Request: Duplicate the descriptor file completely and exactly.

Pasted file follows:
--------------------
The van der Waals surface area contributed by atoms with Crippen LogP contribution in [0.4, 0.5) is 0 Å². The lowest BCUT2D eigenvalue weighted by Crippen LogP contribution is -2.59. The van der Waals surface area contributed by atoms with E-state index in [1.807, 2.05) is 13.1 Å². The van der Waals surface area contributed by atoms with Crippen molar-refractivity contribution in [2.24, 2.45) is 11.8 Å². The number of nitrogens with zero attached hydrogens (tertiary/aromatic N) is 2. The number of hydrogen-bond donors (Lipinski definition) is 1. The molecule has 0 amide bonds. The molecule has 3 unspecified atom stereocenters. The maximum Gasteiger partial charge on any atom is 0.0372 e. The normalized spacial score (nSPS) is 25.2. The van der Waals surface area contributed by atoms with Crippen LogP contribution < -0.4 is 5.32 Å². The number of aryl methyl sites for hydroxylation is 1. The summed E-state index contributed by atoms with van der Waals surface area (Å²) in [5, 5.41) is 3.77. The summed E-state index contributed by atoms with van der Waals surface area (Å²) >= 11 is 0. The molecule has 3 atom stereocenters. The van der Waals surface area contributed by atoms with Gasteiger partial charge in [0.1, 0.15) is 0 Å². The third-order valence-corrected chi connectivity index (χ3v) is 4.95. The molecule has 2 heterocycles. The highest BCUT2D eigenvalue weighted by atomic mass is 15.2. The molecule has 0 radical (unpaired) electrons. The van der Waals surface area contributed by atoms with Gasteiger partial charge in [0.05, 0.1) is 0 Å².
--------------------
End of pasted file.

The van der Waals surface area contributed by atoms with Crippen LogP contribution in [0.4, 0.5) is 0 Å². The lowest BCUT2D eigenvalue weighted by Crippen LogP contribution is -2.59. The van der Waals surface area contributed by atoms with E-state index in [1.807, 2.05) is 13.1 Å². The van der Waals surface area contributed by atoms with Crippen molar-refractivity contribution in [2.24, 2.45) is 11.8 Å². The number of nitrogens with zero attached hydrogens (tertiary/aromatic N) is 2. The number of hydrogen-bond donors (Lipinski definition) is 1. The molecule has 0 amide bonds. The molecule has 3 unspecified atom stereocenters. The maximum Gasteiger partial charge on any atom is 0.0372 e. The normalized spacial score (nSPS) is 25.2. The van der Waals surface area contributed by atoms with Crippen LogP contribution < -0.4 is 5.32 Å². The number of aryl methyl sites for hydroxylation is 1. The summed E-state index contributed by atoms with van der Waals surface area (Å²) in [5, 5.41) is 3.77. The summed E-state index contributed by atoms with van der Waals surface area (Å²) >= 11 is 0. The molecule has 3 atom stereocenters. The van der Waals surface area contributed by atoms with Gasteiger partial charge in [0.1, 0.15) is 0 Å². The third-order valence-corrected chi connectivity index (χ3v) is 4.95. The molecule has 2 heterocycles. The highest BCUT2D eigenvalue weighted by atomic mass is 15.2. The molecule has 0 radical (unpaired) electrons. The van der Waals surface area contributed by atoms with Gasteiger partial charge in [0.05, 0.1) is 0 Å².